Nearly two weeks after holding a public town hall-style meeting in a private gated community, the chairman of the Lee County Board of Commissioners has issued an apology for the meeting in the form of a press release sent out Tuesday.

Charlie Parks
Charlie Parks

Charlie Parks, who won’t defend his seat in this year’s county election, admitted that “problems did arise” at the meeting, where some attendees – including Democratic comissioner Amy Dalyrmple – were forced to give their names at the Trace security gate in order to attend the meeting, a violation of North Carolina’s Open Meeting laws. In the first public notice about the meeting sent out by the county earlier this month, the county stated only residents of the gated Carolina Trace community were allowed to attend, another violation.

In his statement, Parks said the county made a “good faith attempt” to comply with the laws after a memo was sent to the commissioners from County Attorney Neil Yarborough warning them of potential legal problems. Parks wrote that if the town hall meetings were to continue this year, no more meetings would be scheduled in private communities.

Press Release
Charlie Parks, County Commissioner

As has been publicized, for some time now, I have wanted to have a series of Town Hall Meetings to receive input on local government issues from citizens in the various parts of the county. One of the places I selected for this town hall type meeting was Carolina Trace which was geographically convenient to one area of our community and had a nice meeting facility. After the initial advertisements were made of this public meeting, I became aware of the fact that there may have been problems related to North Carolina’s Open Meetings Law. In fact, the county attorney gave me certain advice related to this issue and provided me with a method of addressing certain access issues if I decided to proceed with the meeting.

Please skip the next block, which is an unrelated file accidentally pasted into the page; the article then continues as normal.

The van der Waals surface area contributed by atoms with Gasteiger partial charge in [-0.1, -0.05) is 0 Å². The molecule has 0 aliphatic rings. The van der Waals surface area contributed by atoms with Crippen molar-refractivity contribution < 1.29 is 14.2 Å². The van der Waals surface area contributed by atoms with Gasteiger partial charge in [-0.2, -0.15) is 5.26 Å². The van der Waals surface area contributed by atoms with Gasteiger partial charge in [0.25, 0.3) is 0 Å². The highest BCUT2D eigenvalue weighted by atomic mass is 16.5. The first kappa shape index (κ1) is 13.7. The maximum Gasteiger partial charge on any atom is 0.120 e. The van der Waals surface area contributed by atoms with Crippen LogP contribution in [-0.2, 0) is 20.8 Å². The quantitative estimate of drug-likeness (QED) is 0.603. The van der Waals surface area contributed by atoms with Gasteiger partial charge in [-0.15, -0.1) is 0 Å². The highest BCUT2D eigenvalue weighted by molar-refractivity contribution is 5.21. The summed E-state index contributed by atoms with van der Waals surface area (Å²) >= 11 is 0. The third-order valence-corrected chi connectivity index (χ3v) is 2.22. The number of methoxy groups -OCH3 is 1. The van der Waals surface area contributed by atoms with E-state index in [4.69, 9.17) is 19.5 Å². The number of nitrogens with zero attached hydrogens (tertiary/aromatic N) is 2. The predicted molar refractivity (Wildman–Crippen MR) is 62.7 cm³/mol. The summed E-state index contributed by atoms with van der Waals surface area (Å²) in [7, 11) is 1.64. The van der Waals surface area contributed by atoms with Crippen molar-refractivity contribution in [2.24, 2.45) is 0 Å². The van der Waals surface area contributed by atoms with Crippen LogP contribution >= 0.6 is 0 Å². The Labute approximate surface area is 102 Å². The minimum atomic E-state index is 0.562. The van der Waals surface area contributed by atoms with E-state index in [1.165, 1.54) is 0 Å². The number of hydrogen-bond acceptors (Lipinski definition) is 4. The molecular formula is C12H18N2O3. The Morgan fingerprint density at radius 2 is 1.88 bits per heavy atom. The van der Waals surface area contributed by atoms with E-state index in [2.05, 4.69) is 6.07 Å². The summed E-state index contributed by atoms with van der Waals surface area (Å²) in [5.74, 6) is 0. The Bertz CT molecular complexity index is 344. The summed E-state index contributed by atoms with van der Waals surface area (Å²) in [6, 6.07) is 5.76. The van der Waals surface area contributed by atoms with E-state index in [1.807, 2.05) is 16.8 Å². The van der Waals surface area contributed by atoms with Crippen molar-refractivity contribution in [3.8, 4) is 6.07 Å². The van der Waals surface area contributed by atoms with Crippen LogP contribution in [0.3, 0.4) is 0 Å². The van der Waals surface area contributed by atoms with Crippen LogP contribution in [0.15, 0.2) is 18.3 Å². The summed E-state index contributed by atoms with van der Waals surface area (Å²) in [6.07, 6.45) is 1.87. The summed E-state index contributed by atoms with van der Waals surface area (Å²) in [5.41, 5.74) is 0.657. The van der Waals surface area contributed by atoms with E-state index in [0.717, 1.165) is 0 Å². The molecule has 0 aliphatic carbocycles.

After reviewing the county attorney’s memo and realizing that people had already planned to attend, I decided it would be best to go ahead and have the meeting in that it was already scheduled and announced and to attempt to implement the necessary access safeguards to insure compliance. As it turned out, for a variety of reasons, despite my best efforts, problems did arise and for this I am sorry. However, a good faith attempt was made to comply with the Open Meetings Law and no Board action was taken at this meeting.

Finally, realizing, from experience, the difficulties in having a public meeting at a privately owned location, it is my intention to never call such a meeting again in the future. If my plan of holding geographically disbursed Town Hall Meetings is to continue, they will occur in publicly owned facilities.